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Curtin-led research helps rewrite early history of life

Media release

C281/08

23 October 2008

Research paper published in 23 October 2008 issue of Nature

Research by Curtin University of Technology’s Professor Birger Rasmussen and Dr Ian Fletcher, working in conjunction with Dr Jochen Brocks (The Australian National University) and Dr Matt Kilburn (The University of Western Australia) has significantly rewritten the early history of major groups of life and the rise of atmospheric oxygen on Earth.

These research findings, presented in the paper “Reassessing the first appearance of eukaryotes and cyanobacteria”, were published in the prestigious international science journal Nature on 23 October 2008.

The research re-examined chemical signatures from 2.7 billion year old rocks, known as biomarkers, which were previously considered to provide the oldest evidence for eukaryotes (organisms with nucleated cells) and cyanobacteria (microbes that produce oxygen by photosynthesis), and indirect evidence for the emergence of oxygenic photosynthesis – a critical event that changed the Earth’s atmosphere and allowed the evolution of new life forms dependent on oxygen, including ultimately humankind.

Professor Rasmussen explained that the biomarkers have raised several puzzling questions since they were first reported a decade ago, particularly because they suggested a much earlier appearance of these life forms than other geological evidence.

“The biomarkers appeared to be 400 million years older than other evidence for the emergence of oxygen-producing cyanobacteria and the rise in atmospheric oxygen, and a billion-years older than fossil evidence for eukaryotic organisms,” Professor Rasmussen said.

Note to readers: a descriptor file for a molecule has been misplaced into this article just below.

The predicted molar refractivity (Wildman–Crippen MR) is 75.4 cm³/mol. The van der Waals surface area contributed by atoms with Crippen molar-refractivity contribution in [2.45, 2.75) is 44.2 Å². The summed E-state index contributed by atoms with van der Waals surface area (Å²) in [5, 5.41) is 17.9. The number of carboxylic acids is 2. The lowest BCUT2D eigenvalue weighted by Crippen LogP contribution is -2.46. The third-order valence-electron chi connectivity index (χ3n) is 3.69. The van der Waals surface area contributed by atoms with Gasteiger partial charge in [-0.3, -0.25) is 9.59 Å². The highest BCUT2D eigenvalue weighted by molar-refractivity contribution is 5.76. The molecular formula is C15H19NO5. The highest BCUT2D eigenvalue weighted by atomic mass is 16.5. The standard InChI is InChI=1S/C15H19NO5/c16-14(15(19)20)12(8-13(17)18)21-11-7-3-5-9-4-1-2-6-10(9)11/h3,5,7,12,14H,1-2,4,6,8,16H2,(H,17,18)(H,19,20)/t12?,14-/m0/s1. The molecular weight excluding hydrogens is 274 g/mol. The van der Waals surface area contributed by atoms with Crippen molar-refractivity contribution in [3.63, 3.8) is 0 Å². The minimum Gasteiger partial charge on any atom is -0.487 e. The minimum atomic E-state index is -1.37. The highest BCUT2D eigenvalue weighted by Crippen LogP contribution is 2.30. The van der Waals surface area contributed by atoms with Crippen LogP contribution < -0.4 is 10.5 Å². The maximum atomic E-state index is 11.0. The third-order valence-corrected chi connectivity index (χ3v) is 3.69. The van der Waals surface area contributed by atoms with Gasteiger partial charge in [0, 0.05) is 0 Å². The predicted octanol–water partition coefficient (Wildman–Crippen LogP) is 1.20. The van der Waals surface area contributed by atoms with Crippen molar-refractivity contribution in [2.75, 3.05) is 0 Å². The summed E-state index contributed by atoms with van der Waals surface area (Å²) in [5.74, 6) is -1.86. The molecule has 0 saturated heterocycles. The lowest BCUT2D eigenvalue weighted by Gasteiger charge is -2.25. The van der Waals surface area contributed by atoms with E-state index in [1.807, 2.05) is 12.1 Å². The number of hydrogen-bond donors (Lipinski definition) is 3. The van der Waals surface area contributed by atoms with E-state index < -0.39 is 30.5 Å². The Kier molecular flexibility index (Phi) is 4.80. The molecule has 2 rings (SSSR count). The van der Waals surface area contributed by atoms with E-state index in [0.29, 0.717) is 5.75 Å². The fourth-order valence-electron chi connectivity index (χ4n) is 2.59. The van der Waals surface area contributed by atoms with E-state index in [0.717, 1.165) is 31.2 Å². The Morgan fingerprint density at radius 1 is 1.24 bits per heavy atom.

Detailed analysis by the Curtin-led team using a NanoSIMS ion microprobe has indicated that the biomarkers probably represent contaminants, presumably introduced from younger sedimentary rocks, or during drilling or sample handling.

“Our work shows that the biomarkers used previously to date the appearance of cyanobacteria and eukaryotes, and the advent of oxygenic photosynthesis, are younger than the 2.7 billion old rocks in which they are found,” Professor Rasmussen said.

“In the absence of the biomarker evidence, the oldest unambiguous fossil evidence for cyanobacteria is only about 2.2 billion years old, while the oldest probable eukaryotic fossils are about 1.7 billion years old, both significantly younger than the 2.7 billion year age proposed previously.”

He highlighted that the results not only resolve an apparent discrepancy between the biomarkers and other evidence, but also change the map of early life by allowing the first appearance of eukaryotes to be well after the rise in atmospheric oxygen.

“We now have an answer to the long apparent delay between the first chemical evidence for eukaryotes and oxygen-producing cyanobacteria, and the first geological record of these events – the chemical evidence is of uncertain age and almost certainly younger than previously believed,” Professor Rasmussen said.

The group now plans to use NanoSIMS to analyse additional samples and apply rigorous new sample preparation techniques developed by Dr Brocks that completely remove contaminants. These techniques will be used to identify authentic biomarkers and improve our understanding of the nature and diversity of ancient life.

Modified: 23 October 2008